Bits Blog

Google Is Close to Acquiring Waze, a Rival in Maps

By VINDU GOEL and CLAIRE CAIN MILLER

The search giant, already a power in maps, is expected to pay more than $1 billion, people familiar with the discussions said.
The details of the arrangement between BlackJet, a Silicon Valley start-up that arranges for private jet travel, and Ms. Cyrus are unclear.

Disruptions

Social Media Product Plugs Draw Scrutiny

By NICK BILTON

The Federal Trade Commission wants to better distinguish the blurred line between celebrity endorsements and mere appreciation.
For more technology news, go to NYTimes.com/Technology »
Sports
The Heat's LeBron James on a slam dunk over the Spurs' Danny Green.

Game 2: Heat 103, Spurs 84

Heat Pummel Spurs to Tie Series

By HOWARD BECK

After a shaky start, LeBron James and the Heat dominated the Spurs, whose offense fell apart with 17 turnovers.
. Interactive Box Score | Photographs  Slide Show: Heat vs. Spurs in Game 2
Rafael Nadal defeated David Ferrer, 6-3, 6-2, 6-3, to win the French Open on Sunday.
Nadal Captures His Eighth French Open Title

By CHRISTOPHER CLAREY

The 27-year-old Spaniard beat David Ferrer, his friend and compatriot, to become the first man in history to win eight singles titles at the same Grand Slam tournament.
Tiago Splitter, Manu Ginobili (20) and Tim Duncan are three of the Spurs' foreign-born players.
For Spurs, Every Game Is a Global Summit

By NATE TAYLOR

San Antonio has nine players from outside the continental United States, leading one player to describe the team as the United Nations of the N.B.A.
. Rapper and Heat Owner's Wife Provide Courtside Contrast
For more sports news, go to NYTimes.com/Sports »
Arts
Neil Patrick Harris hosted the Tony Awards on Sunday.
'Kinky Boots' Dances to the Top of the Tonys

By PATRICK HEALY

The crowd-pleasing Broadway show "Kinky Boots" pulled off an upset victory as best musical at the Tony Awards, edging out the onetime front-runner, "Matilda the Musical."
. Photographs Slide Show: Red Carpet | Critic's Notebook | ArtsBeat: Live Blog
. Video Videos: In Performance | Special Section: 2013 Tony Awards
Neil Patrick Harris had a warm moment with Sandy, from

Critic's Notebook

From the Start, a One-Man Show

By NEIL GENZLINGER

The Tony Awards host, Neil Patrick Harris, dazzled the house at Radio City Music Hall with an opening number and finished with an insta-song.
A detail of the Web page of Douglas Davis's interactive computer artwork
When Artworks Crash: Restorers Face Digital Test

By MELENA RYZIK

When the Whitney Museum of American Art decided to resurrect an early interactive Internet piece, the programming code no longer worked. But would updated software change the artwork?
For more arts news, go to NYTimes.com/Arts »
N.Y./Region
Legal Guns en Route to New York Are Cause for Arrest Before Flight Home

By MICHAEL WILSON

Many travelers who lock their gun in a box and check it at the local airport don't realize that the laws of the state they are leaving do not apply in New York.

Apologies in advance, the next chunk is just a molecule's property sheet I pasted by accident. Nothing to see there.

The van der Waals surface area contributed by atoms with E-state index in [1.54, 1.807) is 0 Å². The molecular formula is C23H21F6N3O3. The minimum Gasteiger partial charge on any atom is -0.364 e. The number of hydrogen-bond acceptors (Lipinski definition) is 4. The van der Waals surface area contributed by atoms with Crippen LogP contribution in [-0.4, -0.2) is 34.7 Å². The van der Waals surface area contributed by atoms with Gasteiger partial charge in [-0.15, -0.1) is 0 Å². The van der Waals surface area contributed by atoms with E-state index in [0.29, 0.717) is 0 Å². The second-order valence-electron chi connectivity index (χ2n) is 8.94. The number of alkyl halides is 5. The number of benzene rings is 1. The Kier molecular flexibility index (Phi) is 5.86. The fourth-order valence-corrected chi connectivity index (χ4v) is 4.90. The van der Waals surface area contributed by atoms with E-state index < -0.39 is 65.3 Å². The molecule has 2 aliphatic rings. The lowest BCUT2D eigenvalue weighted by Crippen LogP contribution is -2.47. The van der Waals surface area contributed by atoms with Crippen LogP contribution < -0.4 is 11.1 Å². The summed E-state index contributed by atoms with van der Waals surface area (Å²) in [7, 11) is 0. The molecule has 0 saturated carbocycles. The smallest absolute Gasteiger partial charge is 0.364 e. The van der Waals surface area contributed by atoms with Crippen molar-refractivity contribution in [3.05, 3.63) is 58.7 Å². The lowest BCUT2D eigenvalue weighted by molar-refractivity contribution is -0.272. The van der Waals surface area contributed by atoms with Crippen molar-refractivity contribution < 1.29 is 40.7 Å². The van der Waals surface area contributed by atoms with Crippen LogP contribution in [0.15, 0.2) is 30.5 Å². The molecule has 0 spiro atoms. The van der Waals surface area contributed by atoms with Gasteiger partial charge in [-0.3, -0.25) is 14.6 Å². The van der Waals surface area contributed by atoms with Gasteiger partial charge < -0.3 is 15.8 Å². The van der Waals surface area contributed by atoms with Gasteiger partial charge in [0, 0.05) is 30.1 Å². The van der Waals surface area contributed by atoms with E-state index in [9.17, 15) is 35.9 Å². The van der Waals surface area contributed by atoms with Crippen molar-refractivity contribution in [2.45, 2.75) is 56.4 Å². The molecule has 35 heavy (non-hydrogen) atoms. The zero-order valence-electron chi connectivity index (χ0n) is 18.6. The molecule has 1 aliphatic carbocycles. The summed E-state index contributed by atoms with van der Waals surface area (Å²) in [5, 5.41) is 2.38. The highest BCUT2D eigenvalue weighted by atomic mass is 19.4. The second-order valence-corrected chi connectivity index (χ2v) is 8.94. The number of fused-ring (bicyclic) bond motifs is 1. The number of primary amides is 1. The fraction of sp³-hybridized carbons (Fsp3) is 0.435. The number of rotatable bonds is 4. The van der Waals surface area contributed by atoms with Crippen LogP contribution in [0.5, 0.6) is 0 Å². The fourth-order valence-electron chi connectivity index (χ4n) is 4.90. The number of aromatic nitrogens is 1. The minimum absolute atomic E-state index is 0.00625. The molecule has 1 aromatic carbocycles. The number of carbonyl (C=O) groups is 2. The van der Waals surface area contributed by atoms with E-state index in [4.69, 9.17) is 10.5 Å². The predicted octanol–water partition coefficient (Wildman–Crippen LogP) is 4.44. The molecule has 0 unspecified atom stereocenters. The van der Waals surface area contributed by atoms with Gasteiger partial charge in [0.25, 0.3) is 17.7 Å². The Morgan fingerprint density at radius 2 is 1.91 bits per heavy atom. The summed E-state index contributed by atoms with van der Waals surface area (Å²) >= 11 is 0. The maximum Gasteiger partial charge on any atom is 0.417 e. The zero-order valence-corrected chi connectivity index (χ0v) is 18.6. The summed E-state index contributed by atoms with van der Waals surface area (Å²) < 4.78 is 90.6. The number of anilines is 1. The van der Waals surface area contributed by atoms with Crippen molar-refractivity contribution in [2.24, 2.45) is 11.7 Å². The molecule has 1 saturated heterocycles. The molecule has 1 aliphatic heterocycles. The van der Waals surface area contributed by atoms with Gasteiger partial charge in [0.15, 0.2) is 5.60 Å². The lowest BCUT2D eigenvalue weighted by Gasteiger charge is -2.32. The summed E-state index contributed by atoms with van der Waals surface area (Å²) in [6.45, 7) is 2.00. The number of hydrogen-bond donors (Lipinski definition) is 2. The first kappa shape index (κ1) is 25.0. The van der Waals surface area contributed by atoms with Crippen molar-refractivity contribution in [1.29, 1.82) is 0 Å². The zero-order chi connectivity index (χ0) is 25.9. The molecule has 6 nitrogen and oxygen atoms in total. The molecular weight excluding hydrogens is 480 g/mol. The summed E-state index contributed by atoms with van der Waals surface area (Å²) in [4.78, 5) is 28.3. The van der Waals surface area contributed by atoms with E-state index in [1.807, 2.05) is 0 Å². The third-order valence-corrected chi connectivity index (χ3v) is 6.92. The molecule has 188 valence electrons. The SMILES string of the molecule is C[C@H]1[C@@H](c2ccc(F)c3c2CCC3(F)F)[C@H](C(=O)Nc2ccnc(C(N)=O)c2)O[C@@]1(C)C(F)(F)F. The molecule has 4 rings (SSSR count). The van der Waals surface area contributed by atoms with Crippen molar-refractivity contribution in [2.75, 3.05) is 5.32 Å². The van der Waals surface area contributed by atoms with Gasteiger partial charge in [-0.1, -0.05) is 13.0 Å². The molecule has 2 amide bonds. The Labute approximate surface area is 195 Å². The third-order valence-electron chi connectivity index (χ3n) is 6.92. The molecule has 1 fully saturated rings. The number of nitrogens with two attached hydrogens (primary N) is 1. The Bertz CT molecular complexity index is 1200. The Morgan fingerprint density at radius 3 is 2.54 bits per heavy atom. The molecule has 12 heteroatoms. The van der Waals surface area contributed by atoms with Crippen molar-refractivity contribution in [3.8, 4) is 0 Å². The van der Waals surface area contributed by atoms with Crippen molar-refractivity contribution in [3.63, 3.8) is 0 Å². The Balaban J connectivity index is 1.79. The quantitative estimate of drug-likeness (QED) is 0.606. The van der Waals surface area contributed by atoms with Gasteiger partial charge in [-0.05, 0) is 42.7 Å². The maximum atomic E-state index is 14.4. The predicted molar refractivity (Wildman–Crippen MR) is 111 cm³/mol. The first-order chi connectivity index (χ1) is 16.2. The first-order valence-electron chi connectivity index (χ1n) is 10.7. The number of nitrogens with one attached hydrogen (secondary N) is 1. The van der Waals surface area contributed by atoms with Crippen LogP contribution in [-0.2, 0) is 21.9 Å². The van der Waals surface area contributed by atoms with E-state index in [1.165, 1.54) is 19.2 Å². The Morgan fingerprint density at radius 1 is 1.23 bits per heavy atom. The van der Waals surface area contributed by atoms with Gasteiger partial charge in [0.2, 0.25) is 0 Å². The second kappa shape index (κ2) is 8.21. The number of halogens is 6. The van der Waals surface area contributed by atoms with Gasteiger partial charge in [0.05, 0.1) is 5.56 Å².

Tours of the High Line's unfinished third section, west of Pennsylvania Station, are fully booked into August.
High Line Offers a Walk on the Wild Side

By LISA W. FODERARO

A third section is under construction for the park by the Hudson, and unlike the first two, it will have rusted rail tracks overgrown with flora.
To accommodate a city plan to turn Governors Island into a park, and the site into two softball fields, Building 877 was imploded on Sunday.
With Thunderous Blasts, a Governors Island Holdout Tumbles to Earth

By KIA GREGORY and RANDY LEONARD

The implosion of Building 877 on Sunday was the first such demolition in New York City since 2001, when a pair of 400-foot-tall natural-gas storage tanks was brought down in Brooklyn.
. Video  Video: Governors Island Demolition
For more New York news, go to NYTimes.com/NewYork »
Media & Advertising
This season, new
PBS Joins With Univision to Show a 'Frontline' Film

By ELIZABETH JENSEN

A Spanish-language version of "Rape in the Fields," about sexual assault of migrant farm and packing plant workers, will be shown on Univision.
Ads for Resource, which are being introduced on Monday, are aimed at a stylish, higher income woman.

Advertising

Nestlé Adds Premium Brand in Still Water Arena

By ANDREW ADAM NEWMAN

Ads for Resource, which are being introduced on Monday, are aimed at a stylish, higher income woman.
. News From the Advertising Industry
Rebranding of Ici Radio-Canada Is Criticized

By IAN AUSTEN

Critics were especially upset over dropping the word Canada from the on-air identification, and some suggested Quebec separatism was a factor.
For more media and advertising news, go to NYTimes.com/Media »
Today's Video
Video Video: 60 Seconds With Pogue: Dashlane
David Pogue on the convenience and security of Dashlane, a free password manager.
Video Video: A Bridesmaid Democracy?
To make their bridesmaids feel more comfortable, brides are seeking out dress collections with flexibility in materials, cut and color.
Video Video: Outdoor Pianos, Impromptu Concerts
For two weeks this summer, 88 outdoor pianos will be available in all five boroughs of New York City. The Times's chief classical music critic, Anthony Tommasini, decided to sample a few.
. Related Article
For more video, go to NYTimes.com/Video »
Editorials

Editorial

What's Next for Social Security?

By THE EDITORIAL BOARD

Benefits are shrinking while retirement needs are growing.

Editorial

Governor Cuomo Fights for Women

By THE EDITORIAL BOARD

Senate leaders, however, are blocking an abortion rights provision from coming to a vote.

Editorial

Horrendous Abuse in Mississippi Prisons

By THE EDITORIAL BOARD

Under the federal Constitution, the state is responsible for its prisoner's safety and well-being, and it is failing.
For more opinion, go to NYTimes.com/Opinion »
Op-Ed

Op-Ed Contributor

The Ghosts of Europe Past

By BRENDAN SIMMS

The European Union closely resembles a formation that many citizens thought they had left to the dustbin of history: the Holy Roman Empire.
Bill Keller

Op-Ed Columnist

Affirmative Reaction

By BILL KELLER

Five reasons to rethink diversity in higher education.
. Columnist Page | Blog
Paul Krugman

Op-Ed Columnist

The Big Shrug

By PAUL KRUGMAN

Depression becomes the new normal.
. Columnist Page | Blog
For more opinion, go to NYTimes.com/Opinion »